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Provider at Children's Hospital diagnosed with COVID-19
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Provider at Children's Hospital diagnosed with COVID-19

Coronavirus Outbreak

This undated electron microscope image made available by the U.S. National Institutes of Health in February 2020 shows the Novel Coronavirus SARS-CoV-2, orange, emerging from the surface of cells, green, cultured in the lab. Also known as 2019-nCoV, the virus causes COVID-19. The sample was isolated from a patient in the U.S. 

Children's Hospital & Medical Center in Omaha said Wednesday that one of its providers has been diagnosed with COVID-19.

The person worked in the hospital's neonatal intensive care unit and had contact with at least 10 patients. Those families, as well as staff members who had contact with the person, have been notified.

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The hospital said the provider developed symptoms over the weekend and was immediately tested. The person is isolating at home. It did not say if the person was a doctor, nurse or some other health provider.

The hospital said it continues to adhere to strict quality, safety and infection prevention protocols to ensure the safety and also has taken many proactive, preventative measures to specifically reduce the spread of COVID-19, including increased visitor restrictions at all facilities; detailed screening processes before entering facilities; canceling and rescheduling non-urgent procedures; making modifications to outpatient specialty clinic visits; suspending non-urgent well-check visits at primary care offices; and consolidating urgent care services.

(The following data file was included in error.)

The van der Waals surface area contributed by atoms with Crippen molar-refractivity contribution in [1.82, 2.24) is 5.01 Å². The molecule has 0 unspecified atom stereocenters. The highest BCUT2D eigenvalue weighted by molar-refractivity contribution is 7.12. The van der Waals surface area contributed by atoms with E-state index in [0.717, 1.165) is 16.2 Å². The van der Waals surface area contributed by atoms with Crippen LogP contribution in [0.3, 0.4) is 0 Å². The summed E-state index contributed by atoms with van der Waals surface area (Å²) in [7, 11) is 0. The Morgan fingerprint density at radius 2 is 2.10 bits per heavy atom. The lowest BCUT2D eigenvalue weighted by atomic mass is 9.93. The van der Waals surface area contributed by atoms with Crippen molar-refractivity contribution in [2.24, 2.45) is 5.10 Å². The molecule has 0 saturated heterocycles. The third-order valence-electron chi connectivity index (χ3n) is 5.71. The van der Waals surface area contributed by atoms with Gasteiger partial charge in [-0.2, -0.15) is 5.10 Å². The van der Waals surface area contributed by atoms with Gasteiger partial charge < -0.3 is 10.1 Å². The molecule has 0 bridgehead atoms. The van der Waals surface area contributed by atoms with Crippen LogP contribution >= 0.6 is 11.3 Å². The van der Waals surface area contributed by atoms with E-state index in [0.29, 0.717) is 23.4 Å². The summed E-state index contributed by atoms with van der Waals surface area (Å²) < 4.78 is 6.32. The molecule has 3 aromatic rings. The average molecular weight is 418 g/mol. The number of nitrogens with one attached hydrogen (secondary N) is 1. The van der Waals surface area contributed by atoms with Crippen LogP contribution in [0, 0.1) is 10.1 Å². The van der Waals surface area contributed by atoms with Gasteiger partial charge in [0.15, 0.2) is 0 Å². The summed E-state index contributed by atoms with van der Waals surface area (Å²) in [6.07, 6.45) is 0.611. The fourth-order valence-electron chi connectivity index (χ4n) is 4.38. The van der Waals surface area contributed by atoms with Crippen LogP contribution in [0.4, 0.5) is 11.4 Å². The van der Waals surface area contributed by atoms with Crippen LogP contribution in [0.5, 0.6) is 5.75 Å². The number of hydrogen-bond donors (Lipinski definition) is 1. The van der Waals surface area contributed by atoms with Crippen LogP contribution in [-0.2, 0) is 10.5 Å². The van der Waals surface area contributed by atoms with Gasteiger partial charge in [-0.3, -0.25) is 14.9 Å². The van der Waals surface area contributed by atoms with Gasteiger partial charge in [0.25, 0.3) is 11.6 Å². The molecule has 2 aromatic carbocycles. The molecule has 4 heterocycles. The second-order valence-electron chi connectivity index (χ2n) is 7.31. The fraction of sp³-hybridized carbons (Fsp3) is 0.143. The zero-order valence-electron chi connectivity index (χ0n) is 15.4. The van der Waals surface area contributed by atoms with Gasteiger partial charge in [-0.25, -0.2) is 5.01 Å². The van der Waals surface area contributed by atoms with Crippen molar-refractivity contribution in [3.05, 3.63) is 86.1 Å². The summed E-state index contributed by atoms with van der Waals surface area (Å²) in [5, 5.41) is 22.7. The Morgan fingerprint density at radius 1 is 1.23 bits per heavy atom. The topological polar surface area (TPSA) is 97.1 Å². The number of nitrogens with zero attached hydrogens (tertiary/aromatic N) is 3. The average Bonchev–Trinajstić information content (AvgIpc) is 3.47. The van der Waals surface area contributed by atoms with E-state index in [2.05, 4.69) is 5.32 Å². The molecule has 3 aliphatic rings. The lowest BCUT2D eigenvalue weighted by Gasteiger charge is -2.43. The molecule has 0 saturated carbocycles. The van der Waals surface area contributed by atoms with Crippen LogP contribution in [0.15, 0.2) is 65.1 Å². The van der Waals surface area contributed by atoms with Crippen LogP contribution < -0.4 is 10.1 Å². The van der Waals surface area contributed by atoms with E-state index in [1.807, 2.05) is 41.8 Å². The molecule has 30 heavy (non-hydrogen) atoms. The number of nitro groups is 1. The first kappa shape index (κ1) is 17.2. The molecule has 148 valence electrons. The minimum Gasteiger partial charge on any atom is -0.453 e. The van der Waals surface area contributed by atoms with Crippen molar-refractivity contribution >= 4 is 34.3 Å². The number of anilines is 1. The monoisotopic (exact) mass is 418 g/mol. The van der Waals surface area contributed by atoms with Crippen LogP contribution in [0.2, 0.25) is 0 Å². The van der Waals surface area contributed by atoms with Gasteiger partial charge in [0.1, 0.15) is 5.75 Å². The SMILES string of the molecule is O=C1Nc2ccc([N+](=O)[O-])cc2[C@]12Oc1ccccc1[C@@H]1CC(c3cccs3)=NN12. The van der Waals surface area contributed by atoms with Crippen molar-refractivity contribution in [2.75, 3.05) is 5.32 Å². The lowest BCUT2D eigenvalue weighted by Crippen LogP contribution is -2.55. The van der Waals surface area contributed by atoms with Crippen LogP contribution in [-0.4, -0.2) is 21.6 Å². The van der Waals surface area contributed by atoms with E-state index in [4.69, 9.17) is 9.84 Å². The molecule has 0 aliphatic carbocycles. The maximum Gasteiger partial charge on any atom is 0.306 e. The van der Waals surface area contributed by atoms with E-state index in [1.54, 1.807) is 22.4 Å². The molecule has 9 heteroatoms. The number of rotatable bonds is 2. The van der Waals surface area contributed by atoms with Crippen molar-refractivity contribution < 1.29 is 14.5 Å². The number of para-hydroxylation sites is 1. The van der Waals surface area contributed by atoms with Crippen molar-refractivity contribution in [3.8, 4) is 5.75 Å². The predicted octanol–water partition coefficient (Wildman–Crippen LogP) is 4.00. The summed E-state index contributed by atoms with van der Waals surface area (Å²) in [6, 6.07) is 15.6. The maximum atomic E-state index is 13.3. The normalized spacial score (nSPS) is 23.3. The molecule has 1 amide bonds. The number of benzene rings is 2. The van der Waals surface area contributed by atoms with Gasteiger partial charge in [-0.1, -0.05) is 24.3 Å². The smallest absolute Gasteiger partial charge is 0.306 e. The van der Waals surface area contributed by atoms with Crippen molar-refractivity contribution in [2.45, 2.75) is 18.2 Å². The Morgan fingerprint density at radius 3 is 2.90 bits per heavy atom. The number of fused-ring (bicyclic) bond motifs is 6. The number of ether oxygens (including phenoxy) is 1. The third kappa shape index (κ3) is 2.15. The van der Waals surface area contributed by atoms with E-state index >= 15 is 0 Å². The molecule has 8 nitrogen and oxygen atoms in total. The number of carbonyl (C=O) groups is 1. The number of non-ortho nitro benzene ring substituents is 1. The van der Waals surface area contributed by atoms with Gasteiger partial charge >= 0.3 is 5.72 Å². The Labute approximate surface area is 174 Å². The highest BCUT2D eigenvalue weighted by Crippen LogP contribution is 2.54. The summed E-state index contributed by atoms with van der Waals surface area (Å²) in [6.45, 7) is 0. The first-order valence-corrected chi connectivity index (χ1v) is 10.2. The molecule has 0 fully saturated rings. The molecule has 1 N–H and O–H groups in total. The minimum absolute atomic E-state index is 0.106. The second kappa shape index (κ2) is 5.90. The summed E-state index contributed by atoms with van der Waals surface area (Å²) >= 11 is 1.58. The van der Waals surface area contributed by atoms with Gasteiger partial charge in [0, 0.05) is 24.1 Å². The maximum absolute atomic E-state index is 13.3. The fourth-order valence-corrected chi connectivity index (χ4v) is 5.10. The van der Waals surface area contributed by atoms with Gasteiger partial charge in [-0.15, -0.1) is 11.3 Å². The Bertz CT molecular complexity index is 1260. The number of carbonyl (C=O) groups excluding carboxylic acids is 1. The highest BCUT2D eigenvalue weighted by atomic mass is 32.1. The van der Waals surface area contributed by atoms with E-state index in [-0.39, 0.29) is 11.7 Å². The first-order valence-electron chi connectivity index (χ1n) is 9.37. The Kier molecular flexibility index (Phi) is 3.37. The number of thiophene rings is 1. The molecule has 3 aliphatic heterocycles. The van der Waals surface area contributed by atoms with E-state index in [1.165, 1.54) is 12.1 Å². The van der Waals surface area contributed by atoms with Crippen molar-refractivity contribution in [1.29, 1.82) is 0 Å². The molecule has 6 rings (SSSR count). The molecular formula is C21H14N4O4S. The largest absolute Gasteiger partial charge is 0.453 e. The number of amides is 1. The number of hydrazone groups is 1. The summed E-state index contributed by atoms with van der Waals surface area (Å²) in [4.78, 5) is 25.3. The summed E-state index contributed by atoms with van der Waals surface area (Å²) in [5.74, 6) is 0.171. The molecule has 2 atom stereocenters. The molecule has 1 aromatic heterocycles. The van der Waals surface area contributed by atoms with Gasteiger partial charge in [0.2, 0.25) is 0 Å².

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More than 3,000 high school seniors in Lincoln are graduating into a world nobody’s navigated before, staring into a pandemic that has closed schools, slashed families’ economic security and, for many graduates, changed their college plans.

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At middle and high schools across the city, teachers made signs and hung decorations and put on costumes and played music to help students note the end of a school year where dining room tables and bedroom desks became the classroom.

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This year would have marked the 153rd annual community Fourth of July celebration in Seward, which first put on an event in the local town square in 1868.

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Florida Attorney General Ashley Moody and South Carolina Attorney General Alan Wilson are taking the lead on the coalition. The letter is also signed by attorneys general in Alaska, Arkansas, Georgia, Indiana, Kansas, Kentucky, Louisiana, Montana, Nebraska, Oklahoma, Tennessee and West Virginia.

Reach the writer at 402-473-2647 or molberding@journalstar.com.

On Twitter @LincolnBizBuzz.

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Business reporter

Matt Olberding is a Lincoln native and University of Nebraska-Lincoln graduate who has been covering business for the Journal Star since 2005.

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